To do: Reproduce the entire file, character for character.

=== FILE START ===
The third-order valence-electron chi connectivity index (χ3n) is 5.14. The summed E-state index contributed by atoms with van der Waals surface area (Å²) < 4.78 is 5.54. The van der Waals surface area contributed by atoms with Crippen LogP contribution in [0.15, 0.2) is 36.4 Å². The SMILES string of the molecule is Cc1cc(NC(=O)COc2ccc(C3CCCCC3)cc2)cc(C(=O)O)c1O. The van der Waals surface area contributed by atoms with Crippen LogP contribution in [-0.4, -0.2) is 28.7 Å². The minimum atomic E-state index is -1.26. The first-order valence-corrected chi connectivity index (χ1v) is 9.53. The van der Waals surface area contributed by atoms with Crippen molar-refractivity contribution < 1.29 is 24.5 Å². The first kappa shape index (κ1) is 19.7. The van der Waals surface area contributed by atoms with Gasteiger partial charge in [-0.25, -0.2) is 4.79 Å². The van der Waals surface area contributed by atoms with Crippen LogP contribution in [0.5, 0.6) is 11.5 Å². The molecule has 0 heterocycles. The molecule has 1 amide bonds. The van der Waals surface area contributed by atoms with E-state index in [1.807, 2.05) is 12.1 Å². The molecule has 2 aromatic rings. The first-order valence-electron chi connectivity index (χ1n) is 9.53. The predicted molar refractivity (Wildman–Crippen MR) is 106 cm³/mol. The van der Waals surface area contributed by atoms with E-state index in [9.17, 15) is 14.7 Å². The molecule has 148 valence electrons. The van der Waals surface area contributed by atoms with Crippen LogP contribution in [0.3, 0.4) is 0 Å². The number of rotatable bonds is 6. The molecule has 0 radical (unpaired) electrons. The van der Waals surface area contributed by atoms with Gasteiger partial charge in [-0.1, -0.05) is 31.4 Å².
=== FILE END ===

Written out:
The third-order valence-electron chi connectivity index (χ3n) is 5.14. The summed E-state index contributed by atoms with van der Waals surface area (Å²) < 4.78 is 5.54. The van der Waals surface area contributed by atoms with Crippen LogP contribution in [0.15, 0.2) is 36.4 Å². The SMILES string of the molecule is Cc1cc(NC(=O)COc2ccc(C3CCCCC3)cc2)cc(C(=O)O)c1O. The van der Waals surface area contributed by atoms with Crippen LogP contribution in [-0.4, -0.2) is 28.7 Å². The minimum atomic E-state index is -1.26. The first-order valence-corrected chi connectivity index (χ1v) is 9.53. The van der Waals surface area contributed by atoms with Crippen molar-refractivity contribution < 1.29 is 24.5 Å². The first kappa shape index (κ1) is 19.7. The van der Waals surface area contributed by atoms with Gasteiger partial charge in [-0.25, -0.2) is 4.79 Å². The van der Waals surface area contributed by atoms with Crippen LogP contribution in [0.5, 0.6) is 11.5 Å². The molecule has 0 heterocycles. The molecule has 1 amide bonds. The van der Waals surface area contributed by atoms with E-state index in [1.807, 2.05) is 12.1 Å². The molecule has 2 aromatic rings. The first-order valence-electron chi connectivity index (χ1n) is 9.53. The predicted molar refractivity (Wildman–Crippen MR) is 106 cm³/mol. The van der Waals surface area contributed by atoms with E-state index in [9.17, 15) is 14.7 Å². The molecule has 148 valence electrons. The van der Waals surface area contributed by atoms with Crippen LogP contribution in [0.3, 0.4) is 0 Å². The number of rotatable bonds is 6. The molecule has 0 radical (unpaired) electrons. The van der Waals surface area contributed by atoms with Gasteiger partial charge in [-0.1, -0.05) is 31.4 Å².